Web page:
102 Posts
[Q]Juke originally wrote:
Remember Sandtiger said[q] You are wearing this equipment to save you if you go in the water, not to keep you warm and comfy in the yak.[/q]

I do not share his opinion.

I'm trying to be safe and comfortable. If you have to wear all that heavy apparal to go fishing, go in a BOAT not a yak. I personally don't want to go into the water because I cannot maneuver with a lot of heavy clothing on. I like to keep it light and comfortable. I don't carry 90 lbs of gear on the Appalachian trail, I don't bring 12 rods fishing, and I dont wear 30 lbs of clothes IN CASE "I fall in the water". I like to be Warm and Comfortable and light so I don't fall in the water. I find it hard rto maneuver witha wetsuit or dry suit on. Use your head, test your options, and form your own opinions as many of us have. You can sit in the front yard with your ayk and see how easy or hard it is to get to your rods, or paddle your yak. But when you get in the water, you have to balance a little too. i find it harder with too much gear.
[/Q]

I hope you don't catch any heavy fish to haul back to the lanuch site. That would be very uncomfortable and restricting and hard to maneuver and balance. [grin]
 

·
Registered
Joined
·
4,381 Posts
[Q]Juke originally wrote:
Remember Sandtiger said[q] You are wearing this equipment to save you if you go in the water, not to keep you warm and comfy in the yak.[/q]

I do not share his opinion.

I'm trying to be safe and comfortable. If you have to wear all that heavy apparal to go fishing, go in a BOAT not a yak. I personally don't want to go into the water because I cannot maneuver with a lot of heavy clothing on. I like to keep it light and comfortable. I don't carry 90 lbs of gear on the Appalachian trail, I don't bring 12 rods fishing, and I dont wear 30 lbs of clothes IN CASE "I fall in the water". I like to be Warm and Comfortable and light so I don't fall in the water. I find it hard rto maneuver witha wetsuit or dry suit on. Use your head, test your options, and form your own opinions as many of us have. You can sit in the front yard with your ayk and see how easy or hard it is to get to your rods, or paddle your yak. But when you get in the water, you have to balance a little too. i find it harder with too much gear.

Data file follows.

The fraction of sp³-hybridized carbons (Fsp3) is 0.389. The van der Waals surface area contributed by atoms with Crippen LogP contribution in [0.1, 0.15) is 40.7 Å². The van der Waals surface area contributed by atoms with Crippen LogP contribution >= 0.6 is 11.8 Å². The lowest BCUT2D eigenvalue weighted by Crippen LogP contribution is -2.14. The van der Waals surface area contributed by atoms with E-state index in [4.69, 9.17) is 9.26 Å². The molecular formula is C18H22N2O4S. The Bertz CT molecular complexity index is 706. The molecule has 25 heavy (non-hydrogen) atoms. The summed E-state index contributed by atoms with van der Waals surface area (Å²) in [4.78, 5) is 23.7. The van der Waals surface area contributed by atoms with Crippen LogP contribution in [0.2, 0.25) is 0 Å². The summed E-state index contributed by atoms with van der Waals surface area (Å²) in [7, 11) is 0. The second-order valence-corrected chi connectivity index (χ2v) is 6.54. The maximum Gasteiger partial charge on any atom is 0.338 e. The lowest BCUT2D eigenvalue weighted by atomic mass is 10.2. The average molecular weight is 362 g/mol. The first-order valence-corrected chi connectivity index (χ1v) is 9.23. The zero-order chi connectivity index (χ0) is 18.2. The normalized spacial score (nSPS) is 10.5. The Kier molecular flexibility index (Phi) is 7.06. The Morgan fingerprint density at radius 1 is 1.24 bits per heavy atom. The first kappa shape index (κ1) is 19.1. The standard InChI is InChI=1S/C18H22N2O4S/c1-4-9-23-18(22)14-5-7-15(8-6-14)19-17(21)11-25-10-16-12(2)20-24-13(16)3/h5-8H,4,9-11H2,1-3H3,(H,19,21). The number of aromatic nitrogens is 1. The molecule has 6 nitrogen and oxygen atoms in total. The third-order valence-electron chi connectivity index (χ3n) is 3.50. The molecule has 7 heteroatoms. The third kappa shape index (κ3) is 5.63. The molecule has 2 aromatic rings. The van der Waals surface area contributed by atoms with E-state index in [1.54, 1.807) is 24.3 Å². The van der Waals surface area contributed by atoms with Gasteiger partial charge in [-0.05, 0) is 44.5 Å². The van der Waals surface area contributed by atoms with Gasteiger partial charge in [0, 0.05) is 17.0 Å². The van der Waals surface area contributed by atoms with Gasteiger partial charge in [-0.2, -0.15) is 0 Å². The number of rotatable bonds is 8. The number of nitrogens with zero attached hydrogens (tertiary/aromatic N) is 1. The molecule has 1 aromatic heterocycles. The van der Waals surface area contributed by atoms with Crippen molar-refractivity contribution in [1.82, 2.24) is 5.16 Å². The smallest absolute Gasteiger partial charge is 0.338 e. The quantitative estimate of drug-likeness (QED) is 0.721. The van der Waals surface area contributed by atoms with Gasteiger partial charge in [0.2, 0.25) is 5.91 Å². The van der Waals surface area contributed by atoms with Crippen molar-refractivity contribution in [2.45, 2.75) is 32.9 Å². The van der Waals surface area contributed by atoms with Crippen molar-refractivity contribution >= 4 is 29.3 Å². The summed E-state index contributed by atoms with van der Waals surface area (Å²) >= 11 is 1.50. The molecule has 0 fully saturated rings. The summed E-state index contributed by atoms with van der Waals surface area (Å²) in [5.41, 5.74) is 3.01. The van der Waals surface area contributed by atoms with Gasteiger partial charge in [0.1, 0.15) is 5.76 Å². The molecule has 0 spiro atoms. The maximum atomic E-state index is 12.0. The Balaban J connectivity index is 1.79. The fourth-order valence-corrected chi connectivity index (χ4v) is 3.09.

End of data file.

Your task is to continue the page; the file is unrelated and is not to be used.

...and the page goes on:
[/Q]

You are allowed your opinion of course, but I hope you never end up in cold water and lose the yak - a possibility. I am not an expert in the kayak fishing sport, but in my opinion, I try to perpare myself for worst case scenario; in cold water, lost the yak, and now I must swim. To date, I do not go out on big open water in the winter time.

Total clothes I wear: Wet suit, paddling jacket, full 0.5 mm hood (like a helmet liner), pull on bib coveralls (offshore rainsuit pants), wet suit boots, and hat. Yup, that weighs a lot (at least a couple of pounds) and really restricts my movement (not at all). Weight-wise I probably have about the same weight or less in gear as a person with waders; not counting the clothing under the waders. My paddling jacket is water-proof and therefore wind-proof keeping your body from wind chill.